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On satellite imagery and sand mafia

The cost of launching satellites is going down, be it in the US or in India. Smaller and easier to develop micro-satellites are the latest trend, usually developed with a specific goal in mind e.g. satellite imagery. These, and a lot of other factors, have contributed to an increase in the number of satellites hovering over earth in the recent years, a number which is bound to only keep increasing.

ISRO recently put 88 (micro) satellites belonging to Planet Labs, satellites which Planet Labs will use to image the Earth everyday. ISRO and other government space organizations themselves have satellites that image the Earth and/or their respective countries on a regular basis. And a number of these organizations are releasing their data publicly.

With that context, I realized a while back that daily imagery will help identify and possibly curb sand mafia, specifically in India. The boom in infrastructure, specifically housing and office construction in India, was one of the reasons why the sand mafia exists. A number of people have died trying to uncover and expose the sand mafia, given the amount of money involved in the infrastructure and construction business. So, I thought that it'd be safer, and scalable, to use satellite imagery instead of being on the ground.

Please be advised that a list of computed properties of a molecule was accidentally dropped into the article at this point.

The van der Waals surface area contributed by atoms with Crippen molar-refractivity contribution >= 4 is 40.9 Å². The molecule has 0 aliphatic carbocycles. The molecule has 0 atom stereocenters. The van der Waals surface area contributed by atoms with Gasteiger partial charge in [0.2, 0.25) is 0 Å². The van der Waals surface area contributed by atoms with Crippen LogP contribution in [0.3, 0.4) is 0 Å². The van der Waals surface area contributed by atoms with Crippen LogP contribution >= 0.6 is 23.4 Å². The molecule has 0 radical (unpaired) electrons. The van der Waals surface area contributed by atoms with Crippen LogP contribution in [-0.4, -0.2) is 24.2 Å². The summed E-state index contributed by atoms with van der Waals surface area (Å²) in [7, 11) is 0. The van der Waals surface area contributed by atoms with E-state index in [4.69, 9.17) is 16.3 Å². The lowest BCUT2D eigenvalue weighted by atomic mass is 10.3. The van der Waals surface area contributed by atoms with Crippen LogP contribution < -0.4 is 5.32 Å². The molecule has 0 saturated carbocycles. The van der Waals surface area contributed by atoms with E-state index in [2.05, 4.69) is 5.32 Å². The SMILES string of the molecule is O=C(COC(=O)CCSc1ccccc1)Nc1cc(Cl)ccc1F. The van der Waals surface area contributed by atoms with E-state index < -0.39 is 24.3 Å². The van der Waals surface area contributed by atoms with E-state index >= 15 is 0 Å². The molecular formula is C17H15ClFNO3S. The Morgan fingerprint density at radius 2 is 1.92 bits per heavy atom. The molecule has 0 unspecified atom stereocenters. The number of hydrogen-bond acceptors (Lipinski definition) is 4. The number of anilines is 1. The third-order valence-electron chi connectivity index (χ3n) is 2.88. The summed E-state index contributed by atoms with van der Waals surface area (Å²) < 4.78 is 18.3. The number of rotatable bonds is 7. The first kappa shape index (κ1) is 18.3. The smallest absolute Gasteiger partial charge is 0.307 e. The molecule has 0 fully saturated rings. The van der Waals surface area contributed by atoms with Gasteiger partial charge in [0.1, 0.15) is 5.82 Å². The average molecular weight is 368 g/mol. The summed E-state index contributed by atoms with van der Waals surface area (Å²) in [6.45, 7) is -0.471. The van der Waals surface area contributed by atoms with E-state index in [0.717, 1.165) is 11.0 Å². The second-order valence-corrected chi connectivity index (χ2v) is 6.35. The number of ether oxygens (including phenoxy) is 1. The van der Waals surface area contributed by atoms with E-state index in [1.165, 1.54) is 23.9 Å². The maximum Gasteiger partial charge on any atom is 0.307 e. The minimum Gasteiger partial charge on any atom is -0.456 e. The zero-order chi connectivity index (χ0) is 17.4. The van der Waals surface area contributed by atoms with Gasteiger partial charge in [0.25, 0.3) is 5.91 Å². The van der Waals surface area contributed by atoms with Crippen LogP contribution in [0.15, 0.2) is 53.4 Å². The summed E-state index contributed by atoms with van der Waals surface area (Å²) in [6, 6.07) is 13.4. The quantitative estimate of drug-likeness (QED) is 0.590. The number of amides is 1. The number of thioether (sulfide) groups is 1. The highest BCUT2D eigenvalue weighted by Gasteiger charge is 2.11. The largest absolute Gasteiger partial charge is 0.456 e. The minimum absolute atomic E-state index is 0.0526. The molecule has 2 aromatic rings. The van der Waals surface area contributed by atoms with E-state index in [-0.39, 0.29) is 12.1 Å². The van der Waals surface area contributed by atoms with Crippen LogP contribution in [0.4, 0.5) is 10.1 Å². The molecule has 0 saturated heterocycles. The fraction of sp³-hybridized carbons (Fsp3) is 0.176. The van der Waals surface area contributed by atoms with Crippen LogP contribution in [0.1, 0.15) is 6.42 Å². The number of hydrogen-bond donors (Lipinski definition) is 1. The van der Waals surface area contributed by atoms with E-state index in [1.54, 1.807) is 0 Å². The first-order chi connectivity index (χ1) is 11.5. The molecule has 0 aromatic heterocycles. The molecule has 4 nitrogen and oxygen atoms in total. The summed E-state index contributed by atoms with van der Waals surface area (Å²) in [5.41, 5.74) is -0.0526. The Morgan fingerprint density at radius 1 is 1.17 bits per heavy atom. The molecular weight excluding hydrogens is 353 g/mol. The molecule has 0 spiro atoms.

Maybe some weekend I'll sit down and look for satellite imagery available in the public domain, specifically of rivers in India, and understand if this is possible and how it can be done.

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